Antonio Banderas in Automata

Isaac Asimov's Three Laws of Robotics go as follows:

1. A robot may not injure a human being or, through inaction, allow a human being to come to harm.
2. A robot must obey the orders it is given by human beings, except where such orders would conflict with the First Law.
3. A robot must protect its own existence as long as such protection does not conflict with the First or Second Law.

Using these laws (and variations on them) as a foundation, Asimov explored a myriad of science-fiction ideas in a wide range of works. The laws have been borrowed or slightly altered by many books, television shows and movies on quite a few other occasions (including the very loose Asimov adaptation I, Robot), so it's hardly surprising when Gabe Ibanez's science-fiction film Automata opens with its own version of of the Three Laws:

1. A robot may not harm a human being.
2. A robot may not alter its programming.
3. A robot may feel free to ignore either of the previous rules, because robots don't need your stupid rules, man.

Okay, I made that third one up, but it might as well exist given the way things play out in Automata. Here's a movie that spends a great deal of time painstakingly explaining the way its derivative-but-compelling post-apocalyptic universe works and then proceeds to ignore all of its own ground rules for the sake of... what? Delivering a surprising twist? Sure, it's a surprising twist, in much the same way that Superman suddenly turning into a frog at the end of Man of Steel would be a surprising twist.

Automata begins in the year 2044, when 99.7% of the human population has been wiped out by solar flares. In addition to eliminating the vast majority of human life, the flares caused a major technological regression. In response, the humans built robots designed to help rebuild civilization in the midst of a harsh environment. The robots have been valuable, loyal, harmless tools thanks to the aforementioned programming laws, but then a cop (Dylan McDermott, American Horror Story) claims to have seen a robot modifying itself and insurance investigator Jacq Vaucan (Antonio Banderas, Femme Fatale) gets called in to determine whether or not the cop is telling the truth.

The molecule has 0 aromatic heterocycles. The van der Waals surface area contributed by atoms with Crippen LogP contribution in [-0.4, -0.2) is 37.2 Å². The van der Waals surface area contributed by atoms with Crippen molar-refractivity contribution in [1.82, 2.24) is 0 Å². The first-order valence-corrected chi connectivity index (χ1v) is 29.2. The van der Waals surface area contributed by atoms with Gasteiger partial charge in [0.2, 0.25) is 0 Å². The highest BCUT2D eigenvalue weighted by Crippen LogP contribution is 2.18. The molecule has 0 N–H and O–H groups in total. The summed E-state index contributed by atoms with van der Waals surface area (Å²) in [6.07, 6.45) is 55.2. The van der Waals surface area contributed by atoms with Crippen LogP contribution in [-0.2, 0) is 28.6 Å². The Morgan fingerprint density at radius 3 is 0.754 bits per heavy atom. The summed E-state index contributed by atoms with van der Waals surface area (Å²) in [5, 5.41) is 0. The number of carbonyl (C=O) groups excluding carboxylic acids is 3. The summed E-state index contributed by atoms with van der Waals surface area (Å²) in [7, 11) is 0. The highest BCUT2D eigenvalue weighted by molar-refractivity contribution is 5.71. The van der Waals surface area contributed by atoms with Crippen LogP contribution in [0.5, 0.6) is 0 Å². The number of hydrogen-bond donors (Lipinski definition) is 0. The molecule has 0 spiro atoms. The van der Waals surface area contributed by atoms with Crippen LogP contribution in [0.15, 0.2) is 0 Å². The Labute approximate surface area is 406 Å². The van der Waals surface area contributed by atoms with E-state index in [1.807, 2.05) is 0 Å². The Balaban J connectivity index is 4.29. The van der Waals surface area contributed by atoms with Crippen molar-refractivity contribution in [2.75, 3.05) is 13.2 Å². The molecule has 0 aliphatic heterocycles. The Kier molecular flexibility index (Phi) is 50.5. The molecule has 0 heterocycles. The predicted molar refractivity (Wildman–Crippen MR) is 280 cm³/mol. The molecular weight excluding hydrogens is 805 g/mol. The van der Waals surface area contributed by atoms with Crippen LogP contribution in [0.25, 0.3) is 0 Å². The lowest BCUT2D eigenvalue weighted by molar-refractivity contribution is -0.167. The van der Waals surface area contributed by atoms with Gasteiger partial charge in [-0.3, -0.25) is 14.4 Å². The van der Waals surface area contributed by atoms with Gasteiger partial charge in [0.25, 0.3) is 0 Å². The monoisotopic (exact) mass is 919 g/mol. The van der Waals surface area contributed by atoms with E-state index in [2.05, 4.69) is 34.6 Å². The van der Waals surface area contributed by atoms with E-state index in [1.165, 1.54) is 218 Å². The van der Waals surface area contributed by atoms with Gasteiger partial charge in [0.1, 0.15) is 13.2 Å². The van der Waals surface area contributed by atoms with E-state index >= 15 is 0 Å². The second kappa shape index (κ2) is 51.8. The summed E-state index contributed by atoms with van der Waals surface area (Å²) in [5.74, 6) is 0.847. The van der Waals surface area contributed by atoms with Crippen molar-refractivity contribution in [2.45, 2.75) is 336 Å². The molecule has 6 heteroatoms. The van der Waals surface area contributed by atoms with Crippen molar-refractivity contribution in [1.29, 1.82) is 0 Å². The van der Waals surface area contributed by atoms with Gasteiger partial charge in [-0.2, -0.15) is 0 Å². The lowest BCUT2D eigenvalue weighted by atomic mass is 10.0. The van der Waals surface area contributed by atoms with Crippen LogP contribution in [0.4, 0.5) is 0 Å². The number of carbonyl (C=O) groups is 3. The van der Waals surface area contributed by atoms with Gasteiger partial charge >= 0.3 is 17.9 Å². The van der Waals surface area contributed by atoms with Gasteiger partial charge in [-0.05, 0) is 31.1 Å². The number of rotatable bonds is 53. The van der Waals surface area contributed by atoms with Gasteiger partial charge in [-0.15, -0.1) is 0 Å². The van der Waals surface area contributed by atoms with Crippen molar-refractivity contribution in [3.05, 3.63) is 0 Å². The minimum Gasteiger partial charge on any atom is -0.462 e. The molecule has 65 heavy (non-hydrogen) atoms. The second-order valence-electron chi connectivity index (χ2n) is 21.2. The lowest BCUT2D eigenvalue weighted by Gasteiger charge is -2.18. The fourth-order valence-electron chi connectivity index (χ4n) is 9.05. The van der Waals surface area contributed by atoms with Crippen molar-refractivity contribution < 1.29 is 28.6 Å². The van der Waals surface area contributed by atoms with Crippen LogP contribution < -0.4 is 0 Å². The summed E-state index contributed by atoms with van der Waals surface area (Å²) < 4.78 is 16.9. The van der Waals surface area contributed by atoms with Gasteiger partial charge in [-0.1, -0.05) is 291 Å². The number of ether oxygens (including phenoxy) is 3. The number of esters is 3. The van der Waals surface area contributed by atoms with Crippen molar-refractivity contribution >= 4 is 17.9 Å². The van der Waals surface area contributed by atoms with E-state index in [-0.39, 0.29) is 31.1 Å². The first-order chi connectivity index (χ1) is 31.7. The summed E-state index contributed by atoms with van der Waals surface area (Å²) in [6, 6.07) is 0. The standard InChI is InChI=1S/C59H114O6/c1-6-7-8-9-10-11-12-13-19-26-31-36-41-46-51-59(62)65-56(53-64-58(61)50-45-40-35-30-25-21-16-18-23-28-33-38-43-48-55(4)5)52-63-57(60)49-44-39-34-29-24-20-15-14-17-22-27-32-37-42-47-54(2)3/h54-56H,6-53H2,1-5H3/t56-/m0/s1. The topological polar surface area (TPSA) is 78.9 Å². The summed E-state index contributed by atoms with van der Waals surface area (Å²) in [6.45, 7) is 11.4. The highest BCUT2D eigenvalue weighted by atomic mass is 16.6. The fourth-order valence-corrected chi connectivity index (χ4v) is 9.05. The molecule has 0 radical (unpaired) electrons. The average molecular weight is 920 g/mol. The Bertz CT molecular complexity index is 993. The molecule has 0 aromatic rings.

For the first forty-five minutes or so, Automata is a thoughtful, engaging Blade Runner imitation that features some impressive low-budget world design (the movie was shot for $15 million, but it looks a bit more expensive than that) and an involving story. Banderas is exceptional as the burnt-out investigator struggling to find motivation to keep living in this dreary world (he has a loving wife and a kid on the way, but his job has sucked the life out of him) and I was eager to see what sort of loophole the robots had discovered that was allowing them to do things they weren't programmed to do.

An intriguing possibility is presented with Cleo, a sex robot voiced by Melanie Griffith (Pacific Heights). The robot has been modified to be able to cause humans pain for S&M purposes – Cleo claims she is very sensitive to whether or not the pain she dispenses is something humans actually desire. Could that be it? Could robots have found a kinky sex loophole that permitted them to start their own revolution, spanking and whipping humans into oblivion? Alas, no.

Just as things are getting interesting, a series of contrived circumstances send Jacq and Cleo out into the desert for a long, tedious hour of walking, shouting and preposterous philosophical discussion. Being tossed into the middle of nowhere has a negative effect on Banderas' performance: previously nuanced and consistent, he starts ping-ponging between pathetic whining, overcooked screaming and exhausted whispering. It all builds to an uninspired gunfight, a biologically impossible revelation and a long conversation with a robotic cult leader voiced by Javier Bardem (No Country for Old Men). By that point, I was ready to throw something at the filmmakers – perhaps one of Asimov's books.

The frustrating thing is that with a smarter script, Automata might have been a refreshing piece of hard sci-fi. Ibanez's work is strong enough on a technical level to make one expect that he'll be getting more prominent assignments at some point in the near future, and the movie really is an absorbing mystery up until Banderas hits the desert. The sun(flare)-baked cinematography by Alejandro Martinez produces a number of memorable images, and the original score by Zacarias M. de la Riva is loaded with rich material (particularly some strong choral stuff featured in the film's second half). Regardless, the answer to the movie's big mystery is brainless woo-woo that exposes Automata as pseudospiritual babble rather than scientific speculation. Somebody should have turned the screenplay off and on again before filming started.

Automata Poster


Rating: ½ (out of four)
MPAA Rating: R
Running Time: 113 minutes
Release Year: 2014